Sarkozy’s law

2008, [archive]

5. ^ European Network Against Racism, Press Release, 19 May 2008,–05–19%20anti-Roma%20events&20Italy.pdf.

6. ^ Il Giornale, 5 September 2008.

7. ^ Italy Reassures EU that Fingerprinting Gypsies is Legal and Not Racist’, International Herald Tribune, 24 July 2008, [archive]

8. ^ [archive]

9. ^ ERRC et al., ‘Security a la Italiana: Fingerprinting, Extreme Violence and Harrassment of Roma in Italy’, 2008, [archive]

10. ^ per cent27insicurezza+galoppant.

11. ^ Alana Lentin, ‘Racial States, Anti-Racist Reponses. Picking Holes in “Culture” and “Human Rights”’, European Journal of Social Theory, vol. 7, no. 4, 2008.

12. ^ Michel Foucault, Security, Territory, Population, Palgrave, Basingstoke, 2007, p. 245.

13. ^ Michel Foucault, Naissance de la biopolitique. Cours au Col ège de France, 1978–1979, ‘Hautes Etudes’, Gal imard/Seuil, Paris, 2004, pp. 42–3.

14. ^ Jacques Donzelot, ‘Michel Foucault and Liberal Intel igence’, Economy and Society, vol. 37, no. 1, 2008.

Sarkozy’s law The institutionalization of xenophobia in the new Europe

Dominic thomas

France’s recently elected hyper-president, Nicolas Sarkozy, assumed the presidency of the European Union on 1 July 2008 under acrimonious conditions triggered by the 13 June 2008 Irish ‘no’ vote on the Lisbon Treaty. Nevertheless, France has been able to obtain virtually immediate consensus on two significant and connected initiatives: the European Union Pact on Migration and Asylum and the Union for the Mediterranean project. Closer scrutiny of these French priorities provides interesting insights into broader debates on the contested parameters of a European identity.

Recent developments in Europe shed new and disquieting light on the original organizing principle of the European Union, according to which the EU was to become a ‘family’ of democratic European countries. EU membership has continued to grow (adding new members in 2004 and 2007) and this growth has been accompanied by the liberalization of internal frontiers. These measures have also coincided, however, with heightened concerns over border control and the vulnerability of ‘Fortress Europe’. At the same time, assertions of national sovereignty have taken on an increasingly shrill and reactionary intensity, raising important questions about belonging, cohesiveness, and the sanctity of the original structuring aspirations and objectives.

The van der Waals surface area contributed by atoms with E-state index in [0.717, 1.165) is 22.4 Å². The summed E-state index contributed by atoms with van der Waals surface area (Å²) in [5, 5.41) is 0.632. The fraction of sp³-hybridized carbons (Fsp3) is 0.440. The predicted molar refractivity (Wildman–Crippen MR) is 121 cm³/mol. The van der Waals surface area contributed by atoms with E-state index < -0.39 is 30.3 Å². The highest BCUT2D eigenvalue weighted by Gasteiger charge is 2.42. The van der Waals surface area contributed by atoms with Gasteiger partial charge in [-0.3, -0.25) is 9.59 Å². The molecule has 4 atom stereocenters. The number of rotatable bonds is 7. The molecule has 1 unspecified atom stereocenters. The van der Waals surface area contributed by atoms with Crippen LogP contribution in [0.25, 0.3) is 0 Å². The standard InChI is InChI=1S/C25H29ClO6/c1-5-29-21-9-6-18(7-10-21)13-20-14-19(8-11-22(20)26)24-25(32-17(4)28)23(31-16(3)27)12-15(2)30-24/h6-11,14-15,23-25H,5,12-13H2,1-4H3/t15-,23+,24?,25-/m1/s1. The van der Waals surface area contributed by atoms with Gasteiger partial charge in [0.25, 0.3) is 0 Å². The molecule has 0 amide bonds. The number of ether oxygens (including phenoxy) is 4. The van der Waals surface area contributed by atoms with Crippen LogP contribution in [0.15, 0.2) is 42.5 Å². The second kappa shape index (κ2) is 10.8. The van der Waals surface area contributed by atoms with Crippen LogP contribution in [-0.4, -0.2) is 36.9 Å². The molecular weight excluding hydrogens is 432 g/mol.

France has, historically, played an extremely important role in defining EU identity, and policies and measures concerning migration and security precede the Sarkozy administration. In the Third Annual Report on Migration and Integration (2007), the EU emphasized the point that the ‘integration of third-country nationals is a process of

mutual accommodation by both the host societies and the immigrants and an essential factor in realizing the full benefits of immigration.’ [1] However, French determination to impose and extend a key domestic policy agenda item throughout the EU zone must be understood as the outcome of electoral campaign promises made by then-candidate Sarkozy to his extreme right-wing constituencies. Polls conducted during the 2007 French presidential elections revealed that a majority of Sarkozy supporters believed there were ‘too many immigrants in France’. In turn, this has resulted in a shift away from policies concerned with the integration of migrants towards an emphasis on protecting its ‘own’ citizens from migrants through more restrictive laws, regulations and restrictions.

the politics of ‘co-development’

The creation in 2007 of the new Ministry of Immigration, National Identity, Integration and Co-Development essentially completed a project Nicolas Sarkozy started as minister of the interior (2005–07). In that capacity, he had already made the fight against illegal immigration a priority, resulting in dramatic increases in expulsions during both this period (35,921 in 2005, 34,127 in 2006, and 20,411 during the first six months of 2007, a 19 per cent increase over the similar period in the previous year) and in the last couple of years. [2] Under the leadership of his close friend and political ally, Brice Hortefeux, the new ministry has endeavoured to capitalize upon the widespread belief that national identity has been eroded. For example, DNA testing has been proposed as a ‘scientific’ way for ‘foreign families’ to prove their ties to France, but instead has served to support prevalent assumptions that visible minorities and immigrants belong to a distinct social configuration, outside the dominant order of things. Likewise, reforms to immigration policy have overlapped with the consolidation of extreme rightwing positions in Europe or at the very least their mainstreaming by right-wing political parties; calls for increased border control, heightened security, and the expansion of police powers have become routine in many European countries. The new preoccupation with border security, while reviving discussions on European identity and integration, have encouraged monolithic interpretations of history that fail to account for the fact that European populations are more intimately related to non-European ones than some European people wish to believe.